October 29, 2009

In the latest issue of Quadrant, Peter Kocan complains about my “€œsourness”€ in depicting the paleoconservative persuasion in my autobiography, Encounters. Peter is shocked that someone who is described as “€œAmerica’s leading paleoconservative intellectual”€ would be “€œsawing off the branch on which [he] sits,”€ by treating his movement as a collection of has-beens. Peter compares my “€œweird”€ behavior to that of an imaginary David Crockett, who “€œhad survived the Alamo only to declare the fight a stupid fiasco and the defenders a bunch of jerks.”€ The review contrasts my bitter disenchantment about my erstwhile companions in arms with the spirited tropes of Clyde Wilson “€œaddressing his fellow Southerners battered by culture-wars attacks on their whole history and identity.”€ Unlike Gottfried the mocker, Professor Wilson has exhorted his listeners to take heart: “€œDon”€™t be discouraged. So powerful and beautiful is our heritage that it has taken them decades to cut away as much as they have.”€

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This quotation from my Southern friend of many years has nothing to do with what Peter scolds me for not interpreting more charitably. Given its institutions and cultural-ethnic identity going back centuries, the American South has been far more of an historical reality than paleoconservatism, a fading movement of which I”€™m believed to be the most venerable living theorist.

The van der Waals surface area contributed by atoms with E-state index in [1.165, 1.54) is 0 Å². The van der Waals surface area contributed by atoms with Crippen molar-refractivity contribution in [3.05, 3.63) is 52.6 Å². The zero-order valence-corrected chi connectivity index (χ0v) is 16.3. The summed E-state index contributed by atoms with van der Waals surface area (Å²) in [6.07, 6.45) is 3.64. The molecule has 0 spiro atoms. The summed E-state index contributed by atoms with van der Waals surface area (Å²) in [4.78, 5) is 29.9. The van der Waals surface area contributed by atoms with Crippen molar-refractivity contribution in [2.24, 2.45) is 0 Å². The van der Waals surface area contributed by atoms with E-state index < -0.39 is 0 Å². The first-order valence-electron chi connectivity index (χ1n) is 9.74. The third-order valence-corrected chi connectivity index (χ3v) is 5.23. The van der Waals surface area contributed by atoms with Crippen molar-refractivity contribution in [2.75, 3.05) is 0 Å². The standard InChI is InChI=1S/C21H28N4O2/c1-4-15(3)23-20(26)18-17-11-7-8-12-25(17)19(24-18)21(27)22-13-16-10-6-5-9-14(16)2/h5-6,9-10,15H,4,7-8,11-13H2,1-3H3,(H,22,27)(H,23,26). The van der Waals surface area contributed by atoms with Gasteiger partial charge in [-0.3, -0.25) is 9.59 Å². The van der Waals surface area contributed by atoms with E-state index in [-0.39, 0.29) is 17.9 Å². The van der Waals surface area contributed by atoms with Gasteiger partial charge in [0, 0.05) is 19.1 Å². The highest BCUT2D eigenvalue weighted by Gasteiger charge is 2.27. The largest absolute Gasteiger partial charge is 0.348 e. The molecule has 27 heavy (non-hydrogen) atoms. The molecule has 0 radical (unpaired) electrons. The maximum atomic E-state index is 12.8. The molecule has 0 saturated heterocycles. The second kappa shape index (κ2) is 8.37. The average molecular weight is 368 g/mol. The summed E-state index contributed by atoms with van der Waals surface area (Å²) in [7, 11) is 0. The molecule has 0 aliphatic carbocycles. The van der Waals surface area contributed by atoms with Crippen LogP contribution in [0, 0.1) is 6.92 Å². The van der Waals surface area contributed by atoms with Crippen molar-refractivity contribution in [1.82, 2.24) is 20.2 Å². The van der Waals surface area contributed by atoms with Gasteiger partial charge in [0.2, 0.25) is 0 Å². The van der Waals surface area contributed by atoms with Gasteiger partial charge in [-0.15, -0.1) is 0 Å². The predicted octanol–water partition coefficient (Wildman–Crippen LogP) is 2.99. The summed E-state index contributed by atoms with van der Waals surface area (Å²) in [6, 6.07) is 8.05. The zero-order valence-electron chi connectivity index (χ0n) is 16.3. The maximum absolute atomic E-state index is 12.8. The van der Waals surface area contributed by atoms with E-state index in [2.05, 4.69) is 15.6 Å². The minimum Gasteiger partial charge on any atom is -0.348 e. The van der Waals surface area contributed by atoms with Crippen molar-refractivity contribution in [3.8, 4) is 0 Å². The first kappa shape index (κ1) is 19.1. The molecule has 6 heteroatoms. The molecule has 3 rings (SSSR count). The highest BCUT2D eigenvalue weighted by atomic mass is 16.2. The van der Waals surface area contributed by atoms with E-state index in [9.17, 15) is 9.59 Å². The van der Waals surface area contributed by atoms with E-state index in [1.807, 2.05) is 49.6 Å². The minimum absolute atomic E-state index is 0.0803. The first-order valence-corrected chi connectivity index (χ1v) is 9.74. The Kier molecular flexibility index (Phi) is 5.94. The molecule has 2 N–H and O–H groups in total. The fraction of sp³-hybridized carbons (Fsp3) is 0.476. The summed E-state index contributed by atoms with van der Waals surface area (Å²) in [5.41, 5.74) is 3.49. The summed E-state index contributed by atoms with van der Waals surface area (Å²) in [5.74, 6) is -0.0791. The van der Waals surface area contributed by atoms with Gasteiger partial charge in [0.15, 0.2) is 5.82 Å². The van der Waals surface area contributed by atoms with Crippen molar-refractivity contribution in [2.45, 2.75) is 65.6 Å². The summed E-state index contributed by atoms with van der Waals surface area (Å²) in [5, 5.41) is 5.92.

Unlike Southerners, Frenchmen, English, Italians, Jews, etc., paleoconservatives do not constitute a long-standing community. They were a reaction to the rise of the neoconservatives as the dominant force in the American conservative movement. Spirited rebels who fought on against a more powerful enemy determined to crush them, the paleoconservatives reached the zenith of their influence in the late 1980s and early 1990s; thereafter they descended rapidly into becoming no more than an historical footnote. It is now hard to find even references to paleoconservatism in accounts of the postwar conservative movement. Recent historians of the movement have ceased to view paleos as even an interesting sideshow.

In his recently published anthology Reappraising the Right (2009), historian of the conservative movement George Nash devotes no more than a few sentences in 450 pages of text to the Old Right opposition to the neoconservatives. But in the second edition of Nash’s The Conservative Intellectual Movement in America (1996), the paleoconservatives were a major theme in the long concluding chapter. This indicates how thorough the rout has been, seeing that Nash is chronicling the interaction of significant forces within today’s American Right. Although I”€™m thought to be the main chronicler of the paleoconservative side, nowhere is my name even mentioned in Nash’s text”€”and for good reason. What I”€™ve chronicled can no longer be located within the present constellation of movement conservative players. (When, by the way, was the last time that a paleo appeared on FOX or that his name came up in the New York Times or Washington Post?) The feuding among veteran paleos, a tendency that I”€™ve often noted, may reflect growing frustration. The cause for which they once fought has been so marginalized that they can only attract attention by attacking each other.